For the last few months I've been developing custom tracking software for use with my LX200 classic. Here's a picture of the rig:
I use an 8" LX200 Classic with an IR-modded Samsung SDC-435 and standard c-mount lens (~50mm) piggybacking on an ADM rail to provide an electronic viewfinder for the tracking software. I originally wrote it primarily so that I could automatically track rocket launches from Cape Canaveral, using a joystick to initially acquire and designate the target. Joystick deflection and throttle adjustment both smoothly vary the speed (yes, even though the LX200 classic lacks direct drive rate control). The second monitor is hooked up to an unmodded Canon T5i which I use for live viewing the rocket up close through the scope. Together they provide some of the best views any lawn-chair observer of rocket launches can have. Here's an example video (completely raw, no editing other than annotations):
The program works by following the color/brightness of whatever is targeted. Obviously, the more contrast the better, but it works well for day as well as night launches. The major limitation I've found for day launches is difficulty with sun glare on the screen, and difficulty tracking past the first stage due to the limited focal length of the c-mount lens. In the future I may switch to an 80mm refractor to act as a high focal length viewfinder for daytime launches, we'll see how that goes.
Getting to the point, over the last couple months I've worked on expanding it to provide satellite tracking initially based on an object's orbit (open loop tracking), and then based on both the object's orbit plus video input from an electronic finder camera to automatically center the satellite in the main telescope view and keep in centered (closed loop tracking). The result is an automatic satellite tracking rig that can provide stable views of low earth orbit satellites for mid-to-high magnification viewing, either in a dual monitor EAA rig as seen above, or even just with a regular eyepiece if desired. This morning I did an initial test on a bit of space debris, an old Russian upper stage, and it worked perfectly (again, completely raw video here, recorded with the Canon T5i @ f/10):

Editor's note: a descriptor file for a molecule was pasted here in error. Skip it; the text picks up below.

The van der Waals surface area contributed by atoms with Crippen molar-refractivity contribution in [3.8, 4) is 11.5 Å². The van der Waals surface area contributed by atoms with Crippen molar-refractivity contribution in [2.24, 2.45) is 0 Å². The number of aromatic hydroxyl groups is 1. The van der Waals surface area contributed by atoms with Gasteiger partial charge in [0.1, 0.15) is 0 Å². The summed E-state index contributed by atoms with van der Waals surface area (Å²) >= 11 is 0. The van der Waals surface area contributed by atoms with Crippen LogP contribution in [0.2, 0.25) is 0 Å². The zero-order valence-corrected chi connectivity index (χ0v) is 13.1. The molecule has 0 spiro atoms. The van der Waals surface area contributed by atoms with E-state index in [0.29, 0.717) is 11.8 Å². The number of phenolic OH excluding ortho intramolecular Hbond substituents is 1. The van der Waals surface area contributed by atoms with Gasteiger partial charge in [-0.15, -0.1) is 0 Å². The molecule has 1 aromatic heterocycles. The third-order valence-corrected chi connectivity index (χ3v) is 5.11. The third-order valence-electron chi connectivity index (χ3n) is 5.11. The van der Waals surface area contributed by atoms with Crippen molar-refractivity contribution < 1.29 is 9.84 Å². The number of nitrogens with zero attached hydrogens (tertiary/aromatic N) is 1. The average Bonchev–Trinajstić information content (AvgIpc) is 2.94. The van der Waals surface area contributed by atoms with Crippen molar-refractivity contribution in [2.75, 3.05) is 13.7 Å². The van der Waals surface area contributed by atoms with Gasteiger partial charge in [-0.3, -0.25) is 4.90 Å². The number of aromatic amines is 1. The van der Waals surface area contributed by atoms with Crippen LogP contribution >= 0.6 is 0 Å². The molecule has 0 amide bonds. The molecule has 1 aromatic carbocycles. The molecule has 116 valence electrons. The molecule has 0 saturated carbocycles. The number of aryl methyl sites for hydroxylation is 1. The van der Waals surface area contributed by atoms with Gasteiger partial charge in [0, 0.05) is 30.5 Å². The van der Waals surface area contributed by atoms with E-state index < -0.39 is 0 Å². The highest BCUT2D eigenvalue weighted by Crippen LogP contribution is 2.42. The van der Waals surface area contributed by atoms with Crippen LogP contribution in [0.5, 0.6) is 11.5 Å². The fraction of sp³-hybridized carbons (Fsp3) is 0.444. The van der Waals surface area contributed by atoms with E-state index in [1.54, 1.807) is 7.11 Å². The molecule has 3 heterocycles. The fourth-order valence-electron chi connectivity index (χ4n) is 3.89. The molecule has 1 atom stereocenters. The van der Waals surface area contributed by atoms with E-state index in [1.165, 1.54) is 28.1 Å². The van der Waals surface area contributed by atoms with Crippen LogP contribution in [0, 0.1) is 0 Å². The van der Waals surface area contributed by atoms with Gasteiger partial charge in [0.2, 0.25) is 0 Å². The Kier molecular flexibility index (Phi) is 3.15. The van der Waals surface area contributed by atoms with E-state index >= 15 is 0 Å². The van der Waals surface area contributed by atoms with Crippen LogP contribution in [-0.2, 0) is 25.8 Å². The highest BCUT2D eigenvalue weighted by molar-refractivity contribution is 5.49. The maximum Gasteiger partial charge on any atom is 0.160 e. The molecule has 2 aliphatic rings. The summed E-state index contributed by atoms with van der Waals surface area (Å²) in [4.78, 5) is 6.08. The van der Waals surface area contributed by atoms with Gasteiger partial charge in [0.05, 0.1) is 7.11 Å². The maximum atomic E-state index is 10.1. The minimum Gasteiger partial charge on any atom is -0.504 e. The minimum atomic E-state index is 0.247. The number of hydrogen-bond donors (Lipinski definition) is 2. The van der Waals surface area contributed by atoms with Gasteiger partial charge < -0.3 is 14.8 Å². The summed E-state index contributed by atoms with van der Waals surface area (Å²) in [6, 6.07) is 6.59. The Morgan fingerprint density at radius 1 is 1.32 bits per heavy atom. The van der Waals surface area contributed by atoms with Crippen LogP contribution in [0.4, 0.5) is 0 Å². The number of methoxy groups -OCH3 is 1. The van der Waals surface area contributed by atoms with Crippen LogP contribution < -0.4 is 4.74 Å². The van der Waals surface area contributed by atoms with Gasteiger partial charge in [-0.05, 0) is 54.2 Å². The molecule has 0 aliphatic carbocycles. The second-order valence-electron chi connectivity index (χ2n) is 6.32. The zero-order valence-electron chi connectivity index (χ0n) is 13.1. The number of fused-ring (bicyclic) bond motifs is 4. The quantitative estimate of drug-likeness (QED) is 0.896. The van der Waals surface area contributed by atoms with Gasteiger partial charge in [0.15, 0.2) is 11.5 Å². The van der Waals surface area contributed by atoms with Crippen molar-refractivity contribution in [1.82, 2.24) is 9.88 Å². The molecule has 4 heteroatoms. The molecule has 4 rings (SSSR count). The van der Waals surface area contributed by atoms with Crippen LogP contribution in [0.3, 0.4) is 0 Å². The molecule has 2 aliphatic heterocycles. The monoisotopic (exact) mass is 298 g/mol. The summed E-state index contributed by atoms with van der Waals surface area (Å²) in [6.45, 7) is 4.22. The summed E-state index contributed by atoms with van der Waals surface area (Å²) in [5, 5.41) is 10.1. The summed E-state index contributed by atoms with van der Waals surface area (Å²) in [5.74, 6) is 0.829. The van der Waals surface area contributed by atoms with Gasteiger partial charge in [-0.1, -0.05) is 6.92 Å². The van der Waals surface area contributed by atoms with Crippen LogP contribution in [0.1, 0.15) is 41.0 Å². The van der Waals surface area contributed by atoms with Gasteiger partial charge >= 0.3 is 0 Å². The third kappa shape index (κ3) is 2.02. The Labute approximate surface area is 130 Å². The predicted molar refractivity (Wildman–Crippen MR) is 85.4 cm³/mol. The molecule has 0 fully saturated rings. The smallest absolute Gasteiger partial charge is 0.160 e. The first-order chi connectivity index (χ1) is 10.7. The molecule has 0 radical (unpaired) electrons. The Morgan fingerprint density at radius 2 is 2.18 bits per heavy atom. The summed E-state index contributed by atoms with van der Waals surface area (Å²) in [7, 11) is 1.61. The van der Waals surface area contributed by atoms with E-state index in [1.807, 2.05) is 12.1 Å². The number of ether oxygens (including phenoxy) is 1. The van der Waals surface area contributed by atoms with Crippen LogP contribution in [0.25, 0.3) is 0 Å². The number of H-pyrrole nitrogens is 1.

The satellite is just a dot, but the telescope held it steady with the SDC-435 providing a very fast form of "autoguiding." The tracking is region-of-interest based, so a star has to pass pretty close to the satellite to confuse it, and it's easy to re-designate the satellite in that situation with a single mouse click on the video window. For the brightest satellites like ISS and Hubble this probably won't even be an issue at all due to the much greater brightness. I can't wait to capture some high magnitude footage of ISS, and I'll be doing so tonight if the weather allows (though I doubt it will; this is as sure to bring on the clouds as new glass).
Right now the software runs on satellite pass prediction files generated by Brent Boshart's old Satellite Tracker program, but ultimately I'll see if I can incorporate SGP4/SDP4 propagation within the program to generate the pass predictions automatically. I know there are other programs out there that do a similar thing (video based tracking and joystick control), but I don't know of any that will work with the classic LX200 or other scopes which lack direct drive rate control in their command sets. This program takes a different approach to the problem of rapid object tracking. I'm also looking at distributing it for free, but with a strong "use at your own risk" warning. I don't want anyone crying to me if they do something foolish with it during the day and steer through the sun.
Edited by ngchunter, 17 August 2016 - 04:09 PM.